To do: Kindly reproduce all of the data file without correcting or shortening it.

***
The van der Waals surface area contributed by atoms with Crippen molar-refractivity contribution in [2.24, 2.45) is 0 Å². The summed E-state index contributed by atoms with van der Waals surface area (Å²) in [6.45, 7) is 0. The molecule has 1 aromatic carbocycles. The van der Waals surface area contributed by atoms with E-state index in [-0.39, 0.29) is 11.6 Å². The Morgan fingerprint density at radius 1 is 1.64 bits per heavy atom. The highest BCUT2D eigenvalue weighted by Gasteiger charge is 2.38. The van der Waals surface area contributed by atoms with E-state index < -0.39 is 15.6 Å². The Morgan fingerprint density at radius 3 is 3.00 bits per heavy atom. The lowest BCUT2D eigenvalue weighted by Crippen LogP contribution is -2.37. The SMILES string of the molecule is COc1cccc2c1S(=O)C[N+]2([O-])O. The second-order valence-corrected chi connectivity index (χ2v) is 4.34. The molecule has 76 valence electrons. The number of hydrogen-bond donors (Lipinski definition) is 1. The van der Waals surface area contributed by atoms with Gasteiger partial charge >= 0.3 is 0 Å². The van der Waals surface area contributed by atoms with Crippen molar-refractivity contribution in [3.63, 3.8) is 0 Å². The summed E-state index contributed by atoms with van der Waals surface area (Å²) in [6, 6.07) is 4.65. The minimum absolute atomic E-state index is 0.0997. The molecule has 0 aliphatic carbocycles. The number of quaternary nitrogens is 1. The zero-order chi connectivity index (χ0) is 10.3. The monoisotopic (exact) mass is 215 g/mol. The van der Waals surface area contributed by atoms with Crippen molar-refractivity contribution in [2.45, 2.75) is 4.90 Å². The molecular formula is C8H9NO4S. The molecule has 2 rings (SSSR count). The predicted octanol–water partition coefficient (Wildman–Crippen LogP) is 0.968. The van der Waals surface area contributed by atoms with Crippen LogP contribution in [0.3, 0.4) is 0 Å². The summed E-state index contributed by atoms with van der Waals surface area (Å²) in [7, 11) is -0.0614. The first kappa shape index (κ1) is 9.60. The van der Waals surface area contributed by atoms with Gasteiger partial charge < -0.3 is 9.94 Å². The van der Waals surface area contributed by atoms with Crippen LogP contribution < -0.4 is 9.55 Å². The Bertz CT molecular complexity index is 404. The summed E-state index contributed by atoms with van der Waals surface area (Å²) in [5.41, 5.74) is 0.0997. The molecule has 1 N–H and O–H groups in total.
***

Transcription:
The van der Waals surface area contributed by atoms with Crippen molar-refractivity contribution in [2.24, 2.45) is 0 Å². The summed E-state index contributed by atoms with van der Waals surface area (Å²) in [6.45, 7) is 0. The molecule has 1 aromatic carbocycles. The van der Waals surface area contributed by atoms with E-state index in [-0.39, 0.29) is 11.6 Å². The Morgan fingerprint density at radius 1 is 1.64 bits per heavy atom. The highest BCUT2D eigenvalue weighted by Gasteiger charge is 2.38. The van der Waals surface area contributed by atoms with E-state index < -0.39 is 15.6 Å². The Morgan fingerprint density at radius 3 is 3.00 bits per heavy atom. The lowest BCUT2D eigenvalue weighted by Crippen LogP contribution is -2.37. The SMILES string of the molecule is COc1cccc2c1S(=O)C[N+]2([O-])O. The second-order valence-corrected chi connectivity index (χ2v) is 4.34. The molecule has 76 valence electrons. The number of hydrogen-bond donors (Lipinski definition) is 1. The van der Waals surface area contributed by atoms with Gasteiger partial charge >= 0.3 is 0 Å². The van der Waals surface area contributed by atoms with Crippen molar-refractivity contribution in [3.63, 3.8) is 0 Å². The summed E-state index contributed by atoms with van der Waals surface area (Å²) in [6, 6.07) is 4.65. The minimum absolute atomic E-state index is 0.0997. The molecule has 0 aliphatic carbocycles. The number of quaternary nitrogens is 1. The zero-order chi connectivity index (χ0) is 10.3. The monoisotopic (exact) mass is 215 g/mol. The van der Waals surface area contributed by atoms with Crippen molar-refractivity contribution in [2.45, 2.75) is 4.90 Å². The molecular formula is C8H9NO4S. The molecule has 2 rings (SSSR count). The predicted octanol–water partition coefficient (Wildman–Crippen LogP) is 0.968. The van der Waals surface area contributed by atoms with Crippen LogP contribution in [0.3, 0.4) is 0 Å². The summed E-state index contributed by atoms with van der Waals surface area (Å²) in [7, 11) is -0.0614. The first kappa shape index (κ1) is 9.60. The van der Waals surface area contributed by atoms with Gasteiger partial charge < -0.3 is 9.94 Å². The van der Waals surface area contributed by atoms with Crippen LogP contribution < -0.4 is 9.55 Å². The Bertz CT molecular complexity index is 404. The summed E-state index contributed by atoms with van der Waals surface area (Å²) in [5.41, 5.74) is 0.0997. The molecule has 1 N–H and O–H groups in total.